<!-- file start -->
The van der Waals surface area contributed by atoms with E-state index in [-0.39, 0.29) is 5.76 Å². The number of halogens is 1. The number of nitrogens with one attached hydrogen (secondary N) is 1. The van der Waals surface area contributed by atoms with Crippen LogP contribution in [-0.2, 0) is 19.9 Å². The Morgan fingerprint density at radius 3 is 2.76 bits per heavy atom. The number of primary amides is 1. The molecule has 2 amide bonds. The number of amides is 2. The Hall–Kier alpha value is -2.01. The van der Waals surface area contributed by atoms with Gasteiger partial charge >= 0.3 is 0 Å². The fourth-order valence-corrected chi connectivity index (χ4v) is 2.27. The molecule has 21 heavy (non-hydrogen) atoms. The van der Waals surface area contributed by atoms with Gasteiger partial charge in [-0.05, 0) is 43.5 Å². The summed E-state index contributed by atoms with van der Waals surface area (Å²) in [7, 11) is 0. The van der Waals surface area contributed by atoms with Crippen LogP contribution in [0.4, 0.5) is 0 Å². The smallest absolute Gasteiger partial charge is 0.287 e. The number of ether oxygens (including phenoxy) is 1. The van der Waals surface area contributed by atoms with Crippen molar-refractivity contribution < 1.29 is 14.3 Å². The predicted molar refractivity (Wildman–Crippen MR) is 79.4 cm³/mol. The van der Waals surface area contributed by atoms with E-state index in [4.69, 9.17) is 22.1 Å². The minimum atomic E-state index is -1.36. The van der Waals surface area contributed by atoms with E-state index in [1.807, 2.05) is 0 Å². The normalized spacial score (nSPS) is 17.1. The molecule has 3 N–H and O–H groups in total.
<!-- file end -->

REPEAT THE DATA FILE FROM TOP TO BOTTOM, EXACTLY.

The van der Waals surface area contributed by atoms with E-state index in [-0.39, 0.29) is 5.76 Å². The number of halogens is 1. The number of nitrogens with one attached hydrogen (secondary N) is 1. The van der Waals surface area contributed by atoms with Crippen LogP contribution in [-0.2, 0) is 19.9 Å². The Morgan fingerprint density at radius 3 is 2.76 bits per heavy atom. The number of primary amides is 1. The molecule has 2 amide bonds. The number of amides is 2. The Hall–Kier alpha value is -2.01. The van der Waals surface area contributed by atoms with Gasteiger partial charge >= 0.3 is 0 Å². The fourth-order valence-corrected chi connectivity index (χ4v) is 2.27. The molecule has 21 heavy (non-hydrogen) atoms. The van der Waals surface area contributed by atoms with Gasteiger partial charge in [-0.05, 0) is 43.5 Å². The summed E-state index contributed by atoms with van der Waals surface area (Å²) in [7, 11) is 0. The van der Waals surface area contributed by atoms with Crippen LogP contribution in [0.4, 0.5) is 0 Å². The smallest absolute Gasteiger partial charge is 0.287 e. The number of ether oxygens (including phenoxy) is 1. The van der Waals surface area contributed by atoms with Crippen molar-refractivity contribution < 1.29 is 14.3 Å². The predicted molar refractivity (Wildman–Crippen MR) is 79.4 cm³/mol. The van der Waals surface area contributed by atoms with E-state index in [4.69, 9.17) is 22.1 Å². The minimum atomic E-state index is -1.36. The van der Waals surface area contributed by atoms with E-state index in [1.807, 2.05) is 0 Å². The normalized spacial score (nSPS) is 17.1. The molecule has 3 N–H and O–H groups in total.